Oh no! I need to write a PCI driver!

Benedek Rácz
12 min readOct 22, 2020


Step by step debug guide for PCIe device drivers

Photo by Markus Spiske on Unsplash

The despair is real when someone has to develop a PCI driver with no experience in driver development. I try to give a step by step guide for those who have gotten stuck among memory spaces and system calls.

Because driver development is a challenging issue, it shouldn’t be written from scratch. Download one or more example projects from your vendors, and cherry-pick the needed parts. But what if an error comes up during the merge of the example drivers? I’ll try to give you a step by step guide to help locate the bug in the code. This will lead you from “It’s not working” to “It’s not working because …”.

Start with a working example

Driver development requires spread knowledge of both software and hardware.

Yes, it requires hardware knowledge. The drivers are very close to the hardware, so you must know something about the hardware. More precisely, you need to know the endpoint’s registers, its behavior. You should know something about the physical interface (PCIe) standard.

Linux drivers are written in C. Hard, native C. You will be a C expert in a while during driver development. Functions, macros, pointers, structures, union, special data-types, etc…

The drivers are plugins (i.e., modules) of the operating system. So driver development requires deep understanding of the operating system. You will use native system calls, virtual and physical memory operation, address transformation, memory spaces.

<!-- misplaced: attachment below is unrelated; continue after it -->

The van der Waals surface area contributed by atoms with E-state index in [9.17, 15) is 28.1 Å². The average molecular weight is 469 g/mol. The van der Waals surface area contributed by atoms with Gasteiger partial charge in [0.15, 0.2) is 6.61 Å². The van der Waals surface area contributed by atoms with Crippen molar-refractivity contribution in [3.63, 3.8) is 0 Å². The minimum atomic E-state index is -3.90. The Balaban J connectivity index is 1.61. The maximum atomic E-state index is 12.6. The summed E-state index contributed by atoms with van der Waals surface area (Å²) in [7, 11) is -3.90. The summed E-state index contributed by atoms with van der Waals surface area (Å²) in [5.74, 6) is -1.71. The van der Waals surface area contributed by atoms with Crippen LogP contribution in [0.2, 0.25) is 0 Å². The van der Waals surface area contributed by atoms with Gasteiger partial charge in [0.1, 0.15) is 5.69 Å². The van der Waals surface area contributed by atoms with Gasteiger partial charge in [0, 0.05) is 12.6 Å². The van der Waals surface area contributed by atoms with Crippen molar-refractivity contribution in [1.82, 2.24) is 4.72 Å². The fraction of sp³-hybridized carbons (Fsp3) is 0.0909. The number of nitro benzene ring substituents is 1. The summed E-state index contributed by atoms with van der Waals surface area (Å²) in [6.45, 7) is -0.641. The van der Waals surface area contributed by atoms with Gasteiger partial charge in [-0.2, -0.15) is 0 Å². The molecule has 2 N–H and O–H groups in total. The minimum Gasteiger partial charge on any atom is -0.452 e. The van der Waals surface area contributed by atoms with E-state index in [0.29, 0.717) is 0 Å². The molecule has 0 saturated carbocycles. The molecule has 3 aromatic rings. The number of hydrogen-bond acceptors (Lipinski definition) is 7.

Drivers are concurrent. Drivers are the glue of multiple user-space application’s threads and the asynchronous hardware. You have to be clear about what data-structures are accessible locally and what are globally. And you have to prevent incoherent access to data using mutex and locks. Thread safety is a challenging topic on its own. Common problems are deadlocks, data-loss, or crash of the whole system.

After all of these threatening facts, I recommend starting the development from a working example. Buy a dev-board, download the example driver code from their site, and iterate from that driver.

Sometimes you just can’t find any relevant thing, or something just doesn’t work. The following chapters will guide you through basic steps to find and point on errors in the driver, which I hope will save you hours and days of headache.

Step by step debug guide

Photo by Jason Leung on Unsplash

OK, I connected my boards, loaded the driver, and it does nothing. What should I do? Help! Here are the necessary steps:

  1. Is the device visible in lspci? (Link-up — lspci)
  2. Has the driver compiled successfully? (Build the driver)
  3. Has the driver insertion completed faultlessly? (Driver insertion)
  4. Has the probing passed successfully? (Probing)
  5. Do file operations work? (File operations)
  6. Does your driver access the required registers? (Control the hardware)

I recommend checking these points if any error has occurred. Be sure that a former point is OK before you step to the next.

Link-up — lspci

The first question is: Is your PCI link up? Has the enumeration been passed successfully? Check it with lspci. Lspci is your best friend. It must be clear: Your driver won’t be loaded if the desired device is not listed in lspci (i.e., not visible by the Linux).

Running the lspci with no arguments will list all bridges and endpoints. Note: embedded Linux can have no PCI device at all (lspci won’t print anything), while desktop Linux has ~10 (or more) PCI devices (SATA-, USB-controller, video-, audio-card, etc.) Find your device in the list. How? Let’s see an example:

user@mypc:~$ lspci
0001:00:00.0 PCI bridge: NVIDIA Corporation Device 1ad2 (rev a1)
0001:01:00.0 SATA controller: Marvell Technology Group Ltd. Device 9171 (rev 13)

I suggest to use with -vm switches:

user@mypc:~$ lspci -vmm
Slot: 0001:00:00.0
Class: PCI bridge
Vendor: NVIDIA Corporation
Device: Device 1ad2
Rev: a1
Slot: 0001:01:00.0
Class: SATA controller
Vendor: Marvell Technology Group Ltd.
Device: Device 9171
SVendor: Marvell Technology Group Ltd.
SDevice: Device 9171
Rev: 13
ProgIf: 01